Erin's Journal

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Just a thought... If you don't think grammar is important, try forgetting the comma when you say, "I'm sorry, I love you." [Author Unknown] 

I've loved hearing from you on Facebook and in my inbox this week. Thanks for the feedback yesterday and for your own takes on the hotel blog Tuesday and the dragonfly reactions yesterday. We got an answer to our "mystery" and I'll share that with you tomorrow. But now, to today's journal.
We were about to turn in for the night on Thursday of last week in Kitchener when I saw a card on the bedside table explaining the Sleep Number system for adjusting the mattress to our liking. Not a bad idea! But how many people did this grammar error/typo get by before this card was left at each guest's bedside?

sleep number card

When I tweeted it @erindavis, every response except one either teased me for being me (that is, overly observant and picky about spelling) or seemed to nod in agreement. The one exception had a "So it's a typo - big deal!" tone to it. 
But that's the one that made me ruminate. You see, it's not just a typo. It stems from someone who didn't know (or maybe didn't care) about the difference between the contraction for "you are" (you're) and the possessive (your). And that's okay - not everyone does, as we see with increasing frequency (some of it due to spellcheck or dictating to Siri). But if you're not 100% sure of something, why would you go ahead and send it out to have hundreds and maybe thousands of these little cards printed? 
I understand if an error of this kind is made on a homemade website, or a company's Facebook page where everyone is contributing. For example, at radio stations, being an English major doesn't usually go hand in hand with having an on-air position, but as social media have developed, we've been called upon with increasing regularity to post and publish things for the public.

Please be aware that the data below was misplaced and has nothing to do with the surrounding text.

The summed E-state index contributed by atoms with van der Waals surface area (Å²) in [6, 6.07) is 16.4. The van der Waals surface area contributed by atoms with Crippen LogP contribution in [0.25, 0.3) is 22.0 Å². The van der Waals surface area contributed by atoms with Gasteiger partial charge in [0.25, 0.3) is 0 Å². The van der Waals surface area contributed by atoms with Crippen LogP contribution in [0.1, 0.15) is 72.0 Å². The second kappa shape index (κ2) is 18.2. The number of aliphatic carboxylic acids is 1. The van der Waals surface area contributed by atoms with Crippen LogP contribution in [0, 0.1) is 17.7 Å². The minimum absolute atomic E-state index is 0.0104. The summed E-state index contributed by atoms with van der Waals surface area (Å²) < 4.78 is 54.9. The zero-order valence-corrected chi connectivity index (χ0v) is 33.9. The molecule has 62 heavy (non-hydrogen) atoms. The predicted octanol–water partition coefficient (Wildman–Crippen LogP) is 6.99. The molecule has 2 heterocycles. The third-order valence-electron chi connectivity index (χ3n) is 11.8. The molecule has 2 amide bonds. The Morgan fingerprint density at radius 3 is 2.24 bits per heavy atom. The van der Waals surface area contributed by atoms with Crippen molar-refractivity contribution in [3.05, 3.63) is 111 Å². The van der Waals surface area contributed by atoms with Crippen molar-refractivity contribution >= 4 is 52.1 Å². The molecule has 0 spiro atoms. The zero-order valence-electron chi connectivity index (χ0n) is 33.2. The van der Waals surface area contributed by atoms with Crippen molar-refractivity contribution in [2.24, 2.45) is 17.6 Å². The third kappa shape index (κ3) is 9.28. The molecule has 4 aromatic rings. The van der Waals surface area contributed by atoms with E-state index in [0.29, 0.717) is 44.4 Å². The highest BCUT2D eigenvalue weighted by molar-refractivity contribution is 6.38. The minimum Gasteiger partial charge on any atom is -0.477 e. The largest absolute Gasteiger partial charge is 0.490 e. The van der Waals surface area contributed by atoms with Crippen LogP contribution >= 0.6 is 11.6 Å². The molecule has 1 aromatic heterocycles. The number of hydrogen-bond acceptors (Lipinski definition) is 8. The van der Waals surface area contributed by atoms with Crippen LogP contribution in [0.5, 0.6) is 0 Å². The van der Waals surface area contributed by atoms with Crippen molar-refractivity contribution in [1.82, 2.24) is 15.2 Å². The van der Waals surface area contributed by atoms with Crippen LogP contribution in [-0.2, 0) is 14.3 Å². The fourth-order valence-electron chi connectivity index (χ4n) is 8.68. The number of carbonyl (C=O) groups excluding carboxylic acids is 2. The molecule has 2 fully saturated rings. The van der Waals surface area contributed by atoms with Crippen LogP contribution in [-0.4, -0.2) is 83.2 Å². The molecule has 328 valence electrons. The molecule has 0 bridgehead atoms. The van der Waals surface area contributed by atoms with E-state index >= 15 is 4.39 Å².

Heaven help those who have to put out the morning newsletter (before anyone else is even awake); poor Ian and Gord would get irate emails within seconds of hitting "send" if an apostrophe was missed or a word misspelled - often from something that had been written that way originally and was cut and pasted. I GET being human and I'm sure you see errors here despite my and Rob's best efforts! But what I don't understand is not double-checking when it's possible, as in the case of whoever put together those little green and white cards for our bedside at the Radisson.
On the other hand, the same hotel offered something I have never seen before. Some of the more upscale places (none of which I stayed at this trip) have bathrobes hanging in the closet; some offer slippers or even toothbrushes. But for me, perhaps one of the most considerate perks was this little pair of orange ear plugs. 

earplugs from the Radisson

They're offered to keep the city sounds out, but considering how often hotel guests forget about thin walls and slamming doors, they'll come in handy on a future trip, I'm sure. So there you go. I'm not always nitpicking; I'm always looking for reasons to be grateful, too!
Have a good one and we'll be back with you to wrap up the week here tomorrow.
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(@erindavis on‌ Twitter)

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